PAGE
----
Steyning Museum is new home to Gert and Daisy artefacts
They were two of the highest paid comedians of their day and topped the bills of the major variety theatres.
But Elsie and Doris Waters and their Cockney charwomen act "Gert and Daisy" have slipped from the public consciousness.
However, a recent discovery of hundreds of artefacts has brought the pair's long career back into focus.
And now a major exhibition of their lives has opened at Steyning Museum showcasing their importance.
Born into a middle class family in Peckham, London, at the turn of the century, the pair moved to Steyning, in West Sussex, before World War II and remained there for the rest of their lives.
The sisters' act, although now dated, was extremely popular, consisting of the pair talking in "patter" about the useless men in their lives and singing songs.
It was also laced with innuendo and misunderstanding.
According to Chris Tod, who is the curator at the museum, at the height of their popularity between the 1930s and 1950s they were "as big as Morecambe and Wise".
'Legacy of warmth'
During World War II they were the first act to be flown to Burma to entertain the troops.
Their wartime efforts were seen as so important that they were given special passes by the War Office and the US military for safe passage.
The exhibition originated after the sisters' nephew Eddie Waters died.
The museum was contacted in August 2010 by the executor of his estate offering the museum hundreds of scripts, sheet music and songs performed by the pair.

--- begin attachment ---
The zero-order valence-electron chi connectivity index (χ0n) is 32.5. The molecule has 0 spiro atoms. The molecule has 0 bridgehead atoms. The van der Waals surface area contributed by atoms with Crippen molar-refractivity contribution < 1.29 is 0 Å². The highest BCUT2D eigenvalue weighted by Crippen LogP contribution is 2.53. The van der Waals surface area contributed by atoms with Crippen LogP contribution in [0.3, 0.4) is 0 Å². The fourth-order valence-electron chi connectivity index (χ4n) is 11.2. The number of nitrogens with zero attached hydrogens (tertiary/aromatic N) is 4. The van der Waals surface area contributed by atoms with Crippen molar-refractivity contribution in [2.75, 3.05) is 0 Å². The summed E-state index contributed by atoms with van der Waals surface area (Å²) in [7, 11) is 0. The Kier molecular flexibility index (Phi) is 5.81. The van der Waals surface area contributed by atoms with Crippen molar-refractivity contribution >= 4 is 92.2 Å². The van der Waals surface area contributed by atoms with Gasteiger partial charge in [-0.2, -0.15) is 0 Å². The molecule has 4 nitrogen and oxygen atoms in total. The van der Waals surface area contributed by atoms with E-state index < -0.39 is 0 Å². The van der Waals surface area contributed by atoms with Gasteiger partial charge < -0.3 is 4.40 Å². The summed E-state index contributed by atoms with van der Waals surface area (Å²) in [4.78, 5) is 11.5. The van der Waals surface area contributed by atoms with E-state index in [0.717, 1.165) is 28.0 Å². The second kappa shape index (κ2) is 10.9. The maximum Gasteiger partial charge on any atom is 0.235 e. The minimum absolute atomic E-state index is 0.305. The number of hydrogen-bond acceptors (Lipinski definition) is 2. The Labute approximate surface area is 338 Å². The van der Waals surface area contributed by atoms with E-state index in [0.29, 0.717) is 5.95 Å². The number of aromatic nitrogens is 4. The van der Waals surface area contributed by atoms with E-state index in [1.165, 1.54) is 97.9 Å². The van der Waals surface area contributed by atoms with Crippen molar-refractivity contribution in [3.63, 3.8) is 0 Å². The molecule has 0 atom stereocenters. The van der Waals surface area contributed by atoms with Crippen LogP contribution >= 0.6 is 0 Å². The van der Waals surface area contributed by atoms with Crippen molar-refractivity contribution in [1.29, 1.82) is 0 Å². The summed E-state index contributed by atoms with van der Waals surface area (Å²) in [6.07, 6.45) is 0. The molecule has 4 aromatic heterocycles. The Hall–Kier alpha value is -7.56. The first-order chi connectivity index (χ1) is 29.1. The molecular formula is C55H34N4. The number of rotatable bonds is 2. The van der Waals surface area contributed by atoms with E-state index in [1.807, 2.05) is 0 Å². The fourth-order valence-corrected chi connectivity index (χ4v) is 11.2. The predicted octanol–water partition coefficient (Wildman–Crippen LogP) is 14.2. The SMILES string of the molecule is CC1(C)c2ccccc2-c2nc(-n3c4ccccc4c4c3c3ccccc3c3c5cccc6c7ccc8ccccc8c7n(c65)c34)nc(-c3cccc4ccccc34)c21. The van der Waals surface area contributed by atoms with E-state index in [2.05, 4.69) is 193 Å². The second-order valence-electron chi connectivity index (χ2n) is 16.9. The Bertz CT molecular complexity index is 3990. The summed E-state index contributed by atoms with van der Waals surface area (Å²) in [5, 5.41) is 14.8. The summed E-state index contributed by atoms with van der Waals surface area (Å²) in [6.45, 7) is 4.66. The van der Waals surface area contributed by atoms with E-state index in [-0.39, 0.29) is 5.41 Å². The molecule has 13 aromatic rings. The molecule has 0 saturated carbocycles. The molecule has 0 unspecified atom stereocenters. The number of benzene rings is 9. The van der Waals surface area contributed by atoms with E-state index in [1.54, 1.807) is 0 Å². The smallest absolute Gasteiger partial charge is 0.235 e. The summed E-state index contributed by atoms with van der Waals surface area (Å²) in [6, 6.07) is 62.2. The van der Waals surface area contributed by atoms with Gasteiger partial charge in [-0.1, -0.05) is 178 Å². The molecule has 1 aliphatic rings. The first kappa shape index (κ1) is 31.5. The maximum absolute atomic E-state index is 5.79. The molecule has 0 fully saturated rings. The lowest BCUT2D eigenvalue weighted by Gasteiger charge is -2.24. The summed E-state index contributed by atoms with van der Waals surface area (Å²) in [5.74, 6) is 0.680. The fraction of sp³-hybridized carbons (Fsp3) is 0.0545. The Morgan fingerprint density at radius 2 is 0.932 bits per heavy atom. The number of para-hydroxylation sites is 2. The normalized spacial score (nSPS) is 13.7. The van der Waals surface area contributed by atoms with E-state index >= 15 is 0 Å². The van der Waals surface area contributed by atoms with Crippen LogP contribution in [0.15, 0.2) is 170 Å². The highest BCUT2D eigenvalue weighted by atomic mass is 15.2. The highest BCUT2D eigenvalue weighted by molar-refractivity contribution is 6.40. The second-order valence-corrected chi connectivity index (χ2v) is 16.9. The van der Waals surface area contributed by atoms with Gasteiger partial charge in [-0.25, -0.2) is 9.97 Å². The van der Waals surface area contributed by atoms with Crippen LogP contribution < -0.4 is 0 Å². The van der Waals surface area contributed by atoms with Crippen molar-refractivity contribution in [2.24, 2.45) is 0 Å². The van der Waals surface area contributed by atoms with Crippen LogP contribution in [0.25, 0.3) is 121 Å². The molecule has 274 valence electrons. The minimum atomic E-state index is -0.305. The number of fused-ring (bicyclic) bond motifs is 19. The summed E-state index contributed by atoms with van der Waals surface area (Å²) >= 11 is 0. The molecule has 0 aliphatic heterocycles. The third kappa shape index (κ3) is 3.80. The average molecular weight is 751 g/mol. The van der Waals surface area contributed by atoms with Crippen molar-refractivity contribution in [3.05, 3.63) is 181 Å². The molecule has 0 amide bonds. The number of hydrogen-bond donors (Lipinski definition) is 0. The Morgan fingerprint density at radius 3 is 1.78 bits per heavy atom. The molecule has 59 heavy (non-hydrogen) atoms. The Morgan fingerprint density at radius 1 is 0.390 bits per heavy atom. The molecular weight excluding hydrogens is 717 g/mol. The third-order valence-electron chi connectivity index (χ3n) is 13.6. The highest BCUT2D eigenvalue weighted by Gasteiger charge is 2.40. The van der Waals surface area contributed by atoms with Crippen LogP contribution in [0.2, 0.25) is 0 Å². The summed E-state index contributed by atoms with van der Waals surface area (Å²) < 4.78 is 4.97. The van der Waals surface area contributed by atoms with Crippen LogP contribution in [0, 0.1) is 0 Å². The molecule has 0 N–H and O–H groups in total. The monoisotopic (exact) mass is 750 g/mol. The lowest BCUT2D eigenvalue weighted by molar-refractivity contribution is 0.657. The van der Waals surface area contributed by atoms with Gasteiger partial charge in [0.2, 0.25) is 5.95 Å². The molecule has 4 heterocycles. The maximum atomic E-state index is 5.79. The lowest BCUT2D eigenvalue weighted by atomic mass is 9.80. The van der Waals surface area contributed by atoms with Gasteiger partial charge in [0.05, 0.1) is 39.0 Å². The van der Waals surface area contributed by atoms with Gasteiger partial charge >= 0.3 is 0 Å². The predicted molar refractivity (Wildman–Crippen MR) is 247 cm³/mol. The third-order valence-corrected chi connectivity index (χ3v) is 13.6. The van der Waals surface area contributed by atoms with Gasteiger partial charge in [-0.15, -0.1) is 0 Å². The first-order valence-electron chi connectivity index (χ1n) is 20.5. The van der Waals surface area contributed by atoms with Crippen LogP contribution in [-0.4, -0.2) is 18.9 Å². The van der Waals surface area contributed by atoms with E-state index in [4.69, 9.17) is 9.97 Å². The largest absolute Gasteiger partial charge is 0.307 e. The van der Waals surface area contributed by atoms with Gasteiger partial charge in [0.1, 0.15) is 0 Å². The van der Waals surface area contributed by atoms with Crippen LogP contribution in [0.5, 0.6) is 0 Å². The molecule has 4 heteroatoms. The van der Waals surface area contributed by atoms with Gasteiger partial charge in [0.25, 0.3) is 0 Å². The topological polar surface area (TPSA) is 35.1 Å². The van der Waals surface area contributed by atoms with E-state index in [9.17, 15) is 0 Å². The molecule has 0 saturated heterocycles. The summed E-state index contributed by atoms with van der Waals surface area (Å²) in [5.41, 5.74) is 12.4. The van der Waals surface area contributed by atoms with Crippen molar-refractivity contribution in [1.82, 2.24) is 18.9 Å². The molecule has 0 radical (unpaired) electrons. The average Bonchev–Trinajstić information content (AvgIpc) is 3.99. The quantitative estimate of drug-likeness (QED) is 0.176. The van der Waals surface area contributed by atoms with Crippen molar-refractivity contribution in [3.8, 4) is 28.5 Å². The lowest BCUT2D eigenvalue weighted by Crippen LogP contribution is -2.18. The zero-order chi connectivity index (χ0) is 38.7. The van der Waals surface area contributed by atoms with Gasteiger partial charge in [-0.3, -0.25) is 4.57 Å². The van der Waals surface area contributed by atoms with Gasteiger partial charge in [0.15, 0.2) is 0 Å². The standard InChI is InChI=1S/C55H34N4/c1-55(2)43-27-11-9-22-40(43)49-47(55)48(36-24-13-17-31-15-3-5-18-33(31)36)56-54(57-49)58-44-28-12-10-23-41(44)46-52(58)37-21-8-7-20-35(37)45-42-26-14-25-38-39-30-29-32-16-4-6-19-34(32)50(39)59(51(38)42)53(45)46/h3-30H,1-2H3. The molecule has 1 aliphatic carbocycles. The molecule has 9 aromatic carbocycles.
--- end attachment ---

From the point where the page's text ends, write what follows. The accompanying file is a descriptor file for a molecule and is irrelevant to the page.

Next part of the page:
This treasure trove, added to the museum's already large collection of photographs, records and outfits used by the pair.
Andrew Woodfield, a museum volunteer who has had a life-long interest in theatre, said: "Going through the records I'm bowled over by the amount of work they did -modern performers have got it easy compared.
"When you mention Elsie and Doris Waters to older folk there's an immediate smile - they've left a legacy of warmth."
The pair never married and according to Mr Tod this was a result of their workaholic lifestyles.
"They felt like they had a responsibility to their audience - they were in demand and two of the highest paid artists of their day," he said.
Their popularity declined in the 1960s and in 1978 Doris died, followed by her sister Elsie in 1990.
The exhibition runs until September.